Contrary to “UIUC Student” I personally thought Dr. Howell was very open to hearing opposing sides of arguments, and whenever someone raised an issue he would always listen and validate their idea.
Dr. Howell would also try to clarify the Catholic position on whatever topic was on debate so that the questioning student might better understand the Church’s opinion. This was not to change the student’s opinion, but to educate the student on the Church’s official stance.
July 13th, 2010 | 10:21 pm
Why is the (LGBT) office needed?
From their web page:
“The campus environment at the University of Illinois at Urbana-Champaign mirrors the larger society in that it reflects and contains homophobic and/or heterosexist attitudes and beliefs which are oppressive and devaluing of LGBT people.
The LGBT Resource Center seeks to help in the efforts to address homophobia on the campus and to work to MAKE THE ENVIRONMENT SAFE, AFFIRMING, AND INCLUSIVE FOR ALL STUDENTS, FACULTY, STAFF, and LGBT students, faculty, and staff in particular. ”
They made it so ***safe***, ***affirming***, and ***inclusive*** for ALL STAFF that they had to have Howell inclusively fired.
Orwellian indeed.
(and an *anonymous* letter stabbing him in the back? vile, Stasi-like)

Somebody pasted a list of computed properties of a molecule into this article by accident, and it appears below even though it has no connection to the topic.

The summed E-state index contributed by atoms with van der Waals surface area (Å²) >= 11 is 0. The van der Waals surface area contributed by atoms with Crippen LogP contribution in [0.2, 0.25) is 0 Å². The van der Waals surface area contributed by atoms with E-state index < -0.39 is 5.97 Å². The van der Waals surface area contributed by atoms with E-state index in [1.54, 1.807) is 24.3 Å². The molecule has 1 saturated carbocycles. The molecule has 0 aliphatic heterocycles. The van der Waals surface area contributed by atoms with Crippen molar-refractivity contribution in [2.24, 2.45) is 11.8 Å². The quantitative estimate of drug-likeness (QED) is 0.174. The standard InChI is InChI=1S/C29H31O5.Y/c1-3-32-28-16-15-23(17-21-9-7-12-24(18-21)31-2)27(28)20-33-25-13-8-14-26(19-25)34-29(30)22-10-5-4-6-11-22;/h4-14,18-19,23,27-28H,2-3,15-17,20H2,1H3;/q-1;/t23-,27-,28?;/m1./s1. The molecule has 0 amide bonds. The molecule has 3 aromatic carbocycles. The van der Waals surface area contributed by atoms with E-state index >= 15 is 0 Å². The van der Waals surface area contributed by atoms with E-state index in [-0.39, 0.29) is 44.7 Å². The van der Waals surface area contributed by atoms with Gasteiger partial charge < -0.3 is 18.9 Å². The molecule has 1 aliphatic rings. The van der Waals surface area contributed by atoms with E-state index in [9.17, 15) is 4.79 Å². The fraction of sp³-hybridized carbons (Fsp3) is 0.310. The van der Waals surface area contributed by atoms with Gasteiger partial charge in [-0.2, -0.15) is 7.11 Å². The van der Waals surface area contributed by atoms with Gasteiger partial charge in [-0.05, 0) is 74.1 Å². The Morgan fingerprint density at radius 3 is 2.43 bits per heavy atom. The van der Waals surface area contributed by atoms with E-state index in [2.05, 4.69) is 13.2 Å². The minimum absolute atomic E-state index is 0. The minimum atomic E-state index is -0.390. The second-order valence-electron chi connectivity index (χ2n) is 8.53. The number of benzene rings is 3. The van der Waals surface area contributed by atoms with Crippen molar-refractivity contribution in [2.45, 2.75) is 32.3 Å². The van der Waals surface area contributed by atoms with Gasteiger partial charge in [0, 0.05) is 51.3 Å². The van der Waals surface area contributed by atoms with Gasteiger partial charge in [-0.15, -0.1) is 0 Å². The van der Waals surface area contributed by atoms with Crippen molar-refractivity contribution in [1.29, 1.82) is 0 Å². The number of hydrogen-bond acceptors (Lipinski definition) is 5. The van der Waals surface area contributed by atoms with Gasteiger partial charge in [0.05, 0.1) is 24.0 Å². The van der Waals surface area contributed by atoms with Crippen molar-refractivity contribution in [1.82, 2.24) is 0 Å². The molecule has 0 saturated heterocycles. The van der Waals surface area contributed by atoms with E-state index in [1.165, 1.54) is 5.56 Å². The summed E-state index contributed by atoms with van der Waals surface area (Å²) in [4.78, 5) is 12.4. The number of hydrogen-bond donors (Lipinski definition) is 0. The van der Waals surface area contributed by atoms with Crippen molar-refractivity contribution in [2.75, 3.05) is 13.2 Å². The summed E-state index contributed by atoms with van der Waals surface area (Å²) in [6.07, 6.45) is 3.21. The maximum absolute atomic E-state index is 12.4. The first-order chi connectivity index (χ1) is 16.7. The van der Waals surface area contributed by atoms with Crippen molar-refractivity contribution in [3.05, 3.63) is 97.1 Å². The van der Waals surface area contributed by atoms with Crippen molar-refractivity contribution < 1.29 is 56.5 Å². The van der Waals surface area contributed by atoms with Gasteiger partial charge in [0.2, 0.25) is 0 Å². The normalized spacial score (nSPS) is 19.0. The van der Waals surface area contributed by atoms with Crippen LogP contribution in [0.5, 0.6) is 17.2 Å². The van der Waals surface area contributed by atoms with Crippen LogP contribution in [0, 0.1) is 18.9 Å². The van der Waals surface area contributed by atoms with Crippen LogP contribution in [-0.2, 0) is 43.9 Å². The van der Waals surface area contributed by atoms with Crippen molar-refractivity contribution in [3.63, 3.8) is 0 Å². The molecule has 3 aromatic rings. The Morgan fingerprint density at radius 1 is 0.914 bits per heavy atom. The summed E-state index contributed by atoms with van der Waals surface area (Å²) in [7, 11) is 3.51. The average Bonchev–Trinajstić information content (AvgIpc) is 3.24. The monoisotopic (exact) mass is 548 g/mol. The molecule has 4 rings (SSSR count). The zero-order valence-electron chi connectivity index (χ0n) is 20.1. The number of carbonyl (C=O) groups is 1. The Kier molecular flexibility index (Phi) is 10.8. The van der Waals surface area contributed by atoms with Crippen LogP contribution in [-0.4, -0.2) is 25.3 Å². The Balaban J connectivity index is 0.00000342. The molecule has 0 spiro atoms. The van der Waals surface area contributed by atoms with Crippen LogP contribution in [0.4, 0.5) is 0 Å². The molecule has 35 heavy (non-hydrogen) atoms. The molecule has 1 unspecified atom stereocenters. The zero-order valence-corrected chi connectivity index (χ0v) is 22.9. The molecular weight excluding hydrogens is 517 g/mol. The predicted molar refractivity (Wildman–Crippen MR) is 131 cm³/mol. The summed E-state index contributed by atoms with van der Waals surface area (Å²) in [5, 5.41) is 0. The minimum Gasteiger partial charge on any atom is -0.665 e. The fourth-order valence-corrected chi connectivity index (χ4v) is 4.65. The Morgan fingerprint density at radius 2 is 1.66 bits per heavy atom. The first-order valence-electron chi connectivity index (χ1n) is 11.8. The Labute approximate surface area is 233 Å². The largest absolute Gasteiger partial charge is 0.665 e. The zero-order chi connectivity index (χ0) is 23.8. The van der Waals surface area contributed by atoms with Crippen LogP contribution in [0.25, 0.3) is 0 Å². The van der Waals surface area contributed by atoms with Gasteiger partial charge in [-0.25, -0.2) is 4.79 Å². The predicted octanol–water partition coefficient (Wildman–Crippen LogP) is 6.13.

July 14th, 2010 | 12:04 pm
Contrary to the suggestion in the quotation, the good Prof. Howell will not find any protections from the principle of academic freedom. Indeed, this principle found its contemporary renaissance in cases lodged against religiously affiliated colleges that disciplined aberrant faculty members. It is a tool used not only to suppress the institutional expression of religion in colleges, it further views all religious and moral claims as matters of mere opinion. Thus it can also be used to punish professors in secular schools who express religious belief as anything more than a personal opinion—this is the sin of Dr Howell that he committed when he said that he not only believed the Catholic position on homosexuality, but that it was objectively true. In a class on religion and morals, no such claim of objectivity can find protection under the principle of Academic Freedom.